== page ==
I could easily write an entire blog post about all the little moments I love in the Andante, but I'll restrict myself to two: After a two-bar intro, four nicely balanced four-bar phrases present the main thematic material. Then, at the 0:55 mark, there are two little transitional bars where the melody seems to be lost for a second, before modulating to the dominant. Many recordings bring out the accompanying line in those bars in a way that ruins the effect for me. It may have been the result of timid inner strings, but in the youth orchestra performance, there's something wonderfully fragmented in those two bars as the music almost threatens to dissolve into nothing. It gets me every time. Then, at the 1:56 mark, the music having settled into the distant key of A-flat major, there are four bars in which a good ol' augmented sixth chord magically transports us back to C major. (You don't need to know anything about what that means to hear that this halfway point is magic. And, yes, I've now used the word "magic" a lot in this post. As is appropriate.)

The youth orchestra recording above does not include the opening movement (with its slow-fast pairing), but it does include all of the exciting finale. The roughness of the playing is even more apparent there, but I still find the scrappiness endearing. Mendelssohn here shows what will become a lifelong love with the process of textural dissolution - meaning that busy, multi-voiced music will suddenly have all the parts playing in unison in a way that creates a fantastic kind of tension. I've likened it before to a struggle in which it becomes apparent that the only "way through" is via a narrow passageway that, like a funnel, requires all parts to play a single line together. One might think that unison passages would be the most relaxed, but in music that is mostly cushioned by harmonies, sudden unisons can be very striking. The ends of both halves of the finale feature such passages (4:52 above, repeated at 5:39 and finally at 6:27), and though the unisons aren't always so unison in execution, they are thrilling in effect.

If you'd like to hear the entire symphony played by professionals, here it is:




But I keep returning to the kids...

* A few years ago, I heard the Boston Symphony (under Kurt Masur!) play Mendelssohn's Italian Symphony a couple of weeks before hearing my school orchestra play it. The BSO performance was terrific, but there's no question I was much more engaged by the student performance, even though, and perhaps because, the music had them on the edge - and, of course, because I was experiencing the music through these young musicians, excited that they were getting exposed to such a marvelous piece. I find that just about every piece my daughter is working on suddenly becomes a favorite of mine, for much the same reason. Sure, I could try to become a more objective listener. But why?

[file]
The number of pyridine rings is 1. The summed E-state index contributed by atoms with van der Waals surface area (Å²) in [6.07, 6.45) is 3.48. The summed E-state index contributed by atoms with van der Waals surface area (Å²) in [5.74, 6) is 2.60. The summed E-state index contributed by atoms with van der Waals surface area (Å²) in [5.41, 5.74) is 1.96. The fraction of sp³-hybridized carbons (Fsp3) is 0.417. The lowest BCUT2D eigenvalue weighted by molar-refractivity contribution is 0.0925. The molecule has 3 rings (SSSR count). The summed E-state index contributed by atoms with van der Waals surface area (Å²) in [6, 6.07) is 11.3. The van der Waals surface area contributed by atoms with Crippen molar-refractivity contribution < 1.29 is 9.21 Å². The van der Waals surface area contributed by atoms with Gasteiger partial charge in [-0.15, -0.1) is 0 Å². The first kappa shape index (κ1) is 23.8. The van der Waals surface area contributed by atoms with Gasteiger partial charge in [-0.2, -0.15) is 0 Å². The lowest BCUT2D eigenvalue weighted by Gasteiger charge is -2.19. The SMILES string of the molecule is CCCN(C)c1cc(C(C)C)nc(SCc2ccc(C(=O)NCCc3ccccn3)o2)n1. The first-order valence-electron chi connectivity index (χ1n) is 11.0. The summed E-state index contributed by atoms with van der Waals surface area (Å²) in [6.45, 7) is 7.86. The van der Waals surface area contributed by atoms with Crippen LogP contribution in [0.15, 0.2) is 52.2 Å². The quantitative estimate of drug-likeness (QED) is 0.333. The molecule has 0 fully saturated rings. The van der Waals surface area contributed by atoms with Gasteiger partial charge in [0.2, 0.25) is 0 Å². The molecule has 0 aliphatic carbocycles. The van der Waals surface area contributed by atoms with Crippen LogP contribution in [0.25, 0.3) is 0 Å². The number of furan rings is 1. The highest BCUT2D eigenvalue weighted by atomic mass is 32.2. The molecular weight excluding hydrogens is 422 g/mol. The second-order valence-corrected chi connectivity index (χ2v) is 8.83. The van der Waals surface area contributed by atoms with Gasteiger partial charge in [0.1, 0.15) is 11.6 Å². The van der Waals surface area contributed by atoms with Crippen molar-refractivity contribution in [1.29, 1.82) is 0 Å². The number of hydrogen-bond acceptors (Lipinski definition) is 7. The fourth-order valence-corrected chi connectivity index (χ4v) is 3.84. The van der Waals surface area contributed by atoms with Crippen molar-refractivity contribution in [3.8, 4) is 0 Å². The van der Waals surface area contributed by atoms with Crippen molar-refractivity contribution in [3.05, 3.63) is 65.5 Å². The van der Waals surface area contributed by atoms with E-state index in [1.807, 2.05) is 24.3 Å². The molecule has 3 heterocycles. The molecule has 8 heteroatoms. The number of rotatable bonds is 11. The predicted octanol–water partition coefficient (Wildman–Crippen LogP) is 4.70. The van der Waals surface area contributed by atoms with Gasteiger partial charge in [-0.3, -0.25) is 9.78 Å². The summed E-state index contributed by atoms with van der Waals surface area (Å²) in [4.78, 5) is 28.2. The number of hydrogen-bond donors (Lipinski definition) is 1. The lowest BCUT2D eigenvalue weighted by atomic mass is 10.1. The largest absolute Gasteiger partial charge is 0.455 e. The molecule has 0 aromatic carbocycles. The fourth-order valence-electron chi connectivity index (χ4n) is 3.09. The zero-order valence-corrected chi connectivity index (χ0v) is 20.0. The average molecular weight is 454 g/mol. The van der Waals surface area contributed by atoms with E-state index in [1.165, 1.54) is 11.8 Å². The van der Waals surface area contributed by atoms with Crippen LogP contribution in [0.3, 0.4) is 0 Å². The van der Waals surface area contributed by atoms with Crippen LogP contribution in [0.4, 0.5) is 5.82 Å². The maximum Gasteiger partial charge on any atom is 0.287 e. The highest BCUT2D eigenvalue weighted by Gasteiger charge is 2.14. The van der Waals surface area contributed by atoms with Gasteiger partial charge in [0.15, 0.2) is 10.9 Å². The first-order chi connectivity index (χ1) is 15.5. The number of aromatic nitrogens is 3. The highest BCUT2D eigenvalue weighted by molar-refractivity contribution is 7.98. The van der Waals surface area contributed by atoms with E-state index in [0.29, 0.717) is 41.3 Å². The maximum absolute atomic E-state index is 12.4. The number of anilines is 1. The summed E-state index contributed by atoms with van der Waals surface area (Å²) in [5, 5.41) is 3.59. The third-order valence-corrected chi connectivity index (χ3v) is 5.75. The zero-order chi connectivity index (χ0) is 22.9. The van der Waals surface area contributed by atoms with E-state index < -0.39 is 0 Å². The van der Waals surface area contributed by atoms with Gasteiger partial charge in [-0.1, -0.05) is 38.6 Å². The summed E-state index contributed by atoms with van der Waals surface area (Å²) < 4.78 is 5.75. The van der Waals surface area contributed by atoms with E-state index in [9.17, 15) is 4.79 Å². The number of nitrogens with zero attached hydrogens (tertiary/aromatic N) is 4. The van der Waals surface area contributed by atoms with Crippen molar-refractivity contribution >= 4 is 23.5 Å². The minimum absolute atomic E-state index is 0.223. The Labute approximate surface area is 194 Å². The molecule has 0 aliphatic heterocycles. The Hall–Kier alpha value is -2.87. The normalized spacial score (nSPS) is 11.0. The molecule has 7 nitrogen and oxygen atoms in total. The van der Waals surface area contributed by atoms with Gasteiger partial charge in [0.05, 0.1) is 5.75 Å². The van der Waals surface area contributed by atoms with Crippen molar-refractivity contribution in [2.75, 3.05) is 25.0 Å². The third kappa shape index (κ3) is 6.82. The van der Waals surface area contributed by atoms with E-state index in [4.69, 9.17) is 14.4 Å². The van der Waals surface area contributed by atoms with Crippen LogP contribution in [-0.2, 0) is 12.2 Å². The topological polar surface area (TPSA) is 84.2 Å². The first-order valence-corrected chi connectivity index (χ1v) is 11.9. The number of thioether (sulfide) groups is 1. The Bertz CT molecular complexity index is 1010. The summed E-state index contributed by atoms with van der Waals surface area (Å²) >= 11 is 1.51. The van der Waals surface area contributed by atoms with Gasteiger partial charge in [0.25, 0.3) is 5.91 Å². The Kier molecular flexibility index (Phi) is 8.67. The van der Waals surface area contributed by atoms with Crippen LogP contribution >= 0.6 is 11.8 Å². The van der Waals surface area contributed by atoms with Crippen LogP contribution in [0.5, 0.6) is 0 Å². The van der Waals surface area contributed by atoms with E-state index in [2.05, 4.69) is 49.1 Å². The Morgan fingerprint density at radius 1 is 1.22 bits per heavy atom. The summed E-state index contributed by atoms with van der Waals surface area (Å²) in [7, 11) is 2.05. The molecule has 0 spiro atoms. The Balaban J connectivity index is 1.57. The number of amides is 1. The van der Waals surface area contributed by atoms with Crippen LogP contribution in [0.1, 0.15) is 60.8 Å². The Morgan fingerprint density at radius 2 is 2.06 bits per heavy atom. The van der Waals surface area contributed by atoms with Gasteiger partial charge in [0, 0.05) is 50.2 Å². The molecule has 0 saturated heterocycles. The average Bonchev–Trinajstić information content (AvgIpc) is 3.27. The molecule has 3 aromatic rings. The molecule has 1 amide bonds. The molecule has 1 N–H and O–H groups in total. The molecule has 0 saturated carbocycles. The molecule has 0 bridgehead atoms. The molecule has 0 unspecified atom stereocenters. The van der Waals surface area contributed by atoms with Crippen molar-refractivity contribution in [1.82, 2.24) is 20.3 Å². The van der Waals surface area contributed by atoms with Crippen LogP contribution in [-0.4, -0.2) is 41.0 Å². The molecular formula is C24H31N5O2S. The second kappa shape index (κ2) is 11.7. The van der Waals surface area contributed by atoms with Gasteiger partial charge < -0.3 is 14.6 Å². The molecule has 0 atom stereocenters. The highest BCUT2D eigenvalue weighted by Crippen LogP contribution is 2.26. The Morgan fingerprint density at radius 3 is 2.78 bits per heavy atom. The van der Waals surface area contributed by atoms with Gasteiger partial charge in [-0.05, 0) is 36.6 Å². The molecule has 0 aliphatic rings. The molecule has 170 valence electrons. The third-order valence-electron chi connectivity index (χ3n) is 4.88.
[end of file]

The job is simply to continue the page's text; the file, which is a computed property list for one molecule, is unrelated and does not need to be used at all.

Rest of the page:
4 comments:

Elaine Fine said...

It is really refreshing to hear young people play this piece. To think that NOBODY played Mendelssohn String Symphonies when we were kids! The beauty of this is that it sounds like the young people have really made an investment in the music, and it sounds like they have a really good conductor. Who is it?

MICHAEL MONROE said...

Thanks for the comment, Elaine. The conductor is this guy

Scott said...

I think your last point is particularly apt, and I'd take it further. I would argue that the youth orchestra's performance is more moving to you not only because of your child's participation, but because of the intense caring and effort those kids are putting forth. I have often found community and youth performances to be more moving than professional ones for precisely this reason: Often professional musicians perform with a sort of sterile "this is my job" approach (not the really good ones, but still), and the sound of effort and caring creates a real emotional connection that can be lacking from "real" performances.

Erica Ann Sipes said...

Michael,
This is stunning. And so many of your points strike a really wonderful chord in me. This is what it's all about for me...witnessing people, anyone, experience music in a simple, straight-forward, honest, way. I guess that's why I enjoy playing with kids a lot of the time.

Anyway, thank you for sharing this post and this recording.